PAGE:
Get schooled on these five innovative approaches to education.
Education is the foundation upon which we build our lives. Engaging content is an integral component to inspire future generations into positions of innovative leadership and global contribution. Check out these five unique approaches to education innovation on a local and international level.
The Cottonwood School is a small-scale Portland charter school committed to place-based education and community involvement. Serving 1st to 8th grades, The Cottonwood School structures learning through tangible and meaningful community experiences that create strong ties to the local community. The students and faculty have helped to create a podcast on the history of the Portland streetcar, learned about native plants at Lewis & Clark College, and assisted with the Cottonwood Bay stewardship project through Portland Parks & Recreation.
With a focus on primary education, The International School strives to create global citizens who will excel in a diverse society. Language is taught via the Immersive Method, where instructors with native-level fluency give 80% of weekly instruction in the target language (Spanish, Chinese, or Japanese). Regular conversation in the target language is also a priority, and mimics the way many of the students learned their first language.
The Childswork Learning Center is a non-profit preschool with an emergent and constructivist approach to early childhood development and learning. Based on the work of psychologists Jean Piaget and Lev Vygotsky, the curriculum develops from student interests; topics are selected as a class. “Investigations are shaped by the students’ decision making; children truly learn how to learn.”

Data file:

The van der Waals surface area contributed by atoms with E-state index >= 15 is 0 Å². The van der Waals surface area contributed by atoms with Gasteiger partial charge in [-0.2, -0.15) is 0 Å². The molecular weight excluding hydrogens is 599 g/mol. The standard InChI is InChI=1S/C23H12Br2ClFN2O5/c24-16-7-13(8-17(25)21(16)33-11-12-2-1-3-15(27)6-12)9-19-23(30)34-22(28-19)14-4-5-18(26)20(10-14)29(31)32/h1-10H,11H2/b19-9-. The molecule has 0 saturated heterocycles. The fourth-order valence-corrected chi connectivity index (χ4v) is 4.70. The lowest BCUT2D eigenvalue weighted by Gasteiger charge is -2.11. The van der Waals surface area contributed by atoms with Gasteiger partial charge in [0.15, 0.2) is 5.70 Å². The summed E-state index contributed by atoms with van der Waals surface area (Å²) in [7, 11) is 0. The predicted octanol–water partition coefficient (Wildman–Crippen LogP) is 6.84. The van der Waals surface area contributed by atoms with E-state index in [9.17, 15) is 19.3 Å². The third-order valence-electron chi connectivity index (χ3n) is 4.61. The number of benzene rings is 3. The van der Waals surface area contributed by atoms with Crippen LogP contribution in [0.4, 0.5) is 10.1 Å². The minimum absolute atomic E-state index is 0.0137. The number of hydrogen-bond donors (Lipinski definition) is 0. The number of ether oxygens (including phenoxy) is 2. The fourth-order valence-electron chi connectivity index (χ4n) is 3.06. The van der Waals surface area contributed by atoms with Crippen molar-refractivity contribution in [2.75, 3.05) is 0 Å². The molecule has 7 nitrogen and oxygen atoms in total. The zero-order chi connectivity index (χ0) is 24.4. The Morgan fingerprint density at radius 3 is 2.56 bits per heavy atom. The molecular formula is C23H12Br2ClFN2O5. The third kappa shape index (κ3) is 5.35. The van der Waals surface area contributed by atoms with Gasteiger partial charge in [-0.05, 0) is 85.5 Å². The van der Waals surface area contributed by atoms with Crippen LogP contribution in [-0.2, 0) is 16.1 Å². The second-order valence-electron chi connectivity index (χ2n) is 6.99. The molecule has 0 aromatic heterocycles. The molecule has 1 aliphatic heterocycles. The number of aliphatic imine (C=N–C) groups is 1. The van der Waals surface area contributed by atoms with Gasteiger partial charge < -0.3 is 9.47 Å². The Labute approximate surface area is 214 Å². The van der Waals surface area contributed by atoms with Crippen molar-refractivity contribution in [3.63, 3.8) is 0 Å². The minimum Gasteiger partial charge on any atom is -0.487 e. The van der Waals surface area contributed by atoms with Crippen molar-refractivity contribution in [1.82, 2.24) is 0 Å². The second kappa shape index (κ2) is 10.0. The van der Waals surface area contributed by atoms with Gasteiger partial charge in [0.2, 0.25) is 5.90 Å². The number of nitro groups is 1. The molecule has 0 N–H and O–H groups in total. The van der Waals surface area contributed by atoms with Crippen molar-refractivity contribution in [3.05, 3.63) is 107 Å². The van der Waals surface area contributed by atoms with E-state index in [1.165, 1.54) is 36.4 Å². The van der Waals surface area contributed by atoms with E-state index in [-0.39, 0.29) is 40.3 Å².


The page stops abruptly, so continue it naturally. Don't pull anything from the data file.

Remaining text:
The Panyaden School in Chiang Mai, Thailand exemplifies sustainable and local building materials with the construction of their brand new assembly space and sports hall. Built by Chiangmai Life Construction, the 300 person assembly space contains natural ventilation and insulation, and is designed to withstand high-speed winds, earthquakes and various global forces of the region. As the structure is entirely made from bamboo, it is carbon-neutral, as growing the bamboo absorbs higher levels of carbon than the amount emitted during treatment, transport or construction.
ClassVR from Advantis Systems is a VR learning kit complete with 8 headsets, portable storage and charging, as well as a program where instructors can plan lessons and import custom VR content. The headsets, which include a screen, front facing camera, integrated WiFi and battery, can be controlled with various gestures and hand movements.
Want to learn more about the intersection of design and education? Join us at Design Museum Mornings to learn how physical, social, and inclusive environments play a key role in educational delivery with Jerry Waters at the PCC SE Library, February 9th from 8:30-10am!